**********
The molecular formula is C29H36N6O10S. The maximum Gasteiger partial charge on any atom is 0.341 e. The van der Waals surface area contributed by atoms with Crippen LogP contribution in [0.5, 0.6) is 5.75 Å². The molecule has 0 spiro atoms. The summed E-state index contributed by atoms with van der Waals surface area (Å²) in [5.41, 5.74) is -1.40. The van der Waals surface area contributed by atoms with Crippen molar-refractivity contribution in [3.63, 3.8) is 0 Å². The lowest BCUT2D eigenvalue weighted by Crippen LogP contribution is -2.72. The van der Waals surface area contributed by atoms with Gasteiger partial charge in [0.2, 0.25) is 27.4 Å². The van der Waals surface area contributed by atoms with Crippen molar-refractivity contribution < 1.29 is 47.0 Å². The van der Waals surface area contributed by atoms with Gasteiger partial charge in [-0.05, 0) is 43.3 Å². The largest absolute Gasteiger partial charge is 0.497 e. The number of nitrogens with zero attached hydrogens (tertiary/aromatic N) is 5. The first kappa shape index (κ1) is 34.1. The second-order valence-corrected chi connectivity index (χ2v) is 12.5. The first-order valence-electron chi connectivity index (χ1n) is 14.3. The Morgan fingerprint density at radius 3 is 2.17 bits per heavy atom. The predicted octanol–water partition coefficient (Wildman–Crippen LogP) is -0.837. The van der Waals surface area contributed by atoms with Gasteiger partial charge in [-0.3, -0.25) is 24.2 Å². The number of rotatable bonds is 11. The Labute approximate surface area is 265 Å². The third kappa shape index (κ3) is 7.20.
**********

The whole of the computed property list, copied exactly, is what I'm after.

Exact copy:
The molecular formula is C29H36N6O10S. The maximum Gasteiger partial charge on any atom is 0.341 e. The van der Waals surface area contributed by atoms with Crippen LogP contribution in [0.5, 0.6) is 5.75 Å². The molecule has 0 spiro atoms. The summed E-state index contributed by atoms with van der Waals surface area (Å²) in [5.41, 5.74) is -1.40. The van der Waals surface area contributed by atoms with Crippen molar-refractivity contribution in [3.63, 3.8) is 0 Å². The lowest BCUT2D eigenvalue weighted by Crippen LogP contribution is -2.72. The van der Waals surface area contributed by atoms with Gasteiger partial charge in [0.2, 0.25) is 27.4 Å². The van der Waals surface area contributed by atoms with Crippen molar-refractivity contribution < 1.29 is 47.0 Å². The van der Waals surface area contributed by atoms with Gasteiger partial charge in [-0.05, 0) is 43.3 Å². The largest absolute Gasteiger partial charge is 0.497 e. The number of nitrogens with zero attached hydrogens (tertiary/aromatic N) is 5. The first kappa shape index (κ1) is 34.1. The second-order valence-corrected chi connectivity index (χ2v) is 12.5. The first-order valence-electron chi connectivity index (χ1n) is 14.3. The Morgan fingerprint density at radius 3 is 2.17 bits per heavy atom. The predicted octanol–water partition coefficient (Wildman–Crippen LogP) is -0.837. The van der Waals surface area contributed by atoms with Gasteiger partial charge in [-0.3, -0.25) is 24.2 Å². The number of rotatable bonds is 11. The Labute approximate surface area is 265 Å². The third kappa shape index (κ3) is 7.20.